When babies wake up crying in the middle of the night, it can be quite difficult to determine the underlying reason. Are they hungry? Are they uncomfortable? Are they sick? Or are they just looking for help falling back to sleep? Because our tiny humans can’t yet verbally articulate why they’re up at 2 a.m, it’s up to us as parents to differentiate their cries and determine what they’re looking for.
When is my baby old enough to night wean?
Most of the information available in a general sense says that if your child is six months or older, eating well during the day, gaining weight, is otherwise healthy, your baby can sleep through the night.
Every pediatrician is going to have different opinions though, so it is best to ask your pediatrician who knows your baby this question directly vs. rely on internet advice.
But here’s the real question I know parents are asking: “My baby still wakes for a feed, but do they really need it?”
That’s a whole different question entirely. First, you need to determine if your child is waking due to hunger or habit.
Use this blog post to help you decide.
Chances are, unless your child is a newborn, has a medical challenge, or is taking the bulk of their calories overnight (known as reverse cycling), then they are probably waking up more out of habit than out of true hunger.
Chances are, what you’re really asking is, “Why does my baby refuse to give up his night feeds?”
Let’s be honest, if you’d pulled his night feeds and he just accepted it and started sleeping through the night, you wouldn’t be online looking for information about it. You’d either be in bed, enjoying 8+ hours of blissful, uninterrupted sleep, or you’d be at the playground, telling all the other moms how easily your little one gave up night feeds, and how this whole parenting thing is such a breeze!
So, let’s discuss the real question:
Why does my baby wake up in the middle of the night if they aren’t hungry?
The reason is probably pretty simple.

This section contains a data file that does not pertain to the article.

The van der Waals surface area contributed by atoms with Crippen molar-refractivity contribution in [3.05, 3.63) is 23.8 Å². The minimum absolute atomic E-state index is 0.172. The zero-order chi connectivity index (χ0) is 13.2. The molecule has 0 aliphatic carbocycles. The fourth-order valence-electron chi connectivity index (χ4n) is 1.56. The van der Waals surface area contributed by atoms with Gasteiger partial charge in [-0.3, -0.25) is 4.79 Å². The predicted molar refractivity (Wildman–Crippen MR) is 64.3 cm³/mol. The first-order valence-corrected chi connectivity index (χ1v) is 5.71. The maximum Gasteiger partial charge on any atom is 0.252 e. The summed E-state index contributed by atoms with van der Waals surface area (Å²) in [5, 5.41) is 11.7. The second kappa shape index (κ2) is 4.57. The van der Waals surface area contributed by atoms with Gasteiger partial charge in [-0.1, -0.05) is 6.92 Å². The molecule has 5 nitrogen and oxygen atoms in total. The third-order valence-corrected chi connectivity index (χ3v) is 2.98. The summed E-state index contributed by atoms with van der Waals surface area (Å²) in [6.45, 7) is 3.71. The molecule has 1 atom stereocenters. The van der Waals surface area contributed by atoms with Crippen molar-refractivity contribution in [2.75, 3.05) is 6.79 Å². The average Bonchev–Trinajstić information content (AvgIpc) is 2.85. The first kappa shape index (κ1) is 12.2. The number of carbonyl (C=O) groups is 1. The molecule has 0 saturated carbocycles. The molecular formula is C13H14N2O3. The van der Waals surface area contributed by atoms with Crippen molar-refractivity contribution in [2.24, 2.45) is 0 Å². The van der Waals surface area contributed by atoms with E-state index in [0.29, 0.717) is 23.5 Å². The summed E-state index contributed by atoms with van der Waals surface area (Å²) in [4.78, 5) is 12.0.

Feeding to sleep is the most common sleep prop I see. People don’t usually think of it as a “sleep prop” because of how natural and necessary it is. They tend to associate the term with pacifiers, rocking, or bouncing. But a sleep prop is really anything external that your baby relies on in order to get to sleep.
So, if you’re still feeding your baby to sleep at bedtime, chances are, they are waking up between sleep cycles and asking to be fed again in order to go back to sleep. Not because they are hungry, but because it’s their chosen strategy and the only way they know how.
If you are currently feeding your baby to sleep, your next step is to help them learn to fall asleep independently at bedtime. This is going to equip them with the tools and skills to connect sleep cycles and sleep all night long.
If you’re looking for some guidance and support through sleep training, I want to help you take the next step! Both Oh Baby Sleep Course & 1:1 Sleep Coaching will help you teach your child to fall asleep without nursing/the bottle and then sleep all night long!
My baby falls asleep independently and still wakes up at night
Now if you’re saying, “But I’m not! I put my child to bed while they’re still awake, and they fall asleep independently! No props, no nothing! But they still wake up three times a night and can only settle with a feed!” I hear you.
Although it’s a less common scenario, I do see this as well. Your child is staying awake for a nice full feed at bedtime and goes to sleep independently but is still waking up and crying until fed throughout the night.
Some babies are just habitual nighttime eaters. It’s not that they’re hungry or in need of calories; hey, if I was offered my favorite snack when I woke up in the middle of the night, I’d probably gobble it up it too! Especially if it was as calming as nursing/sucking on a bottle.
In order to break this habit, you’re going to have to make a change and stop offering night feeds. Because this will be new for your child, it’s likely going to be accompanied by some protest. This is normal, but make sure you have a plan for it!
The great news is that if your child already has independent sleep skills and is putting themselves to sleep independently at bedtime, it’s simply about changing your habits and their expectations in the middle of the night which should only take a couple of days if you can be consistent.
It is important that your child learn that feeding is for nourishment, not a tool they need to use to fall asleep. Once this happens, you can expect them to sleep through the night without waking and looking for a feed.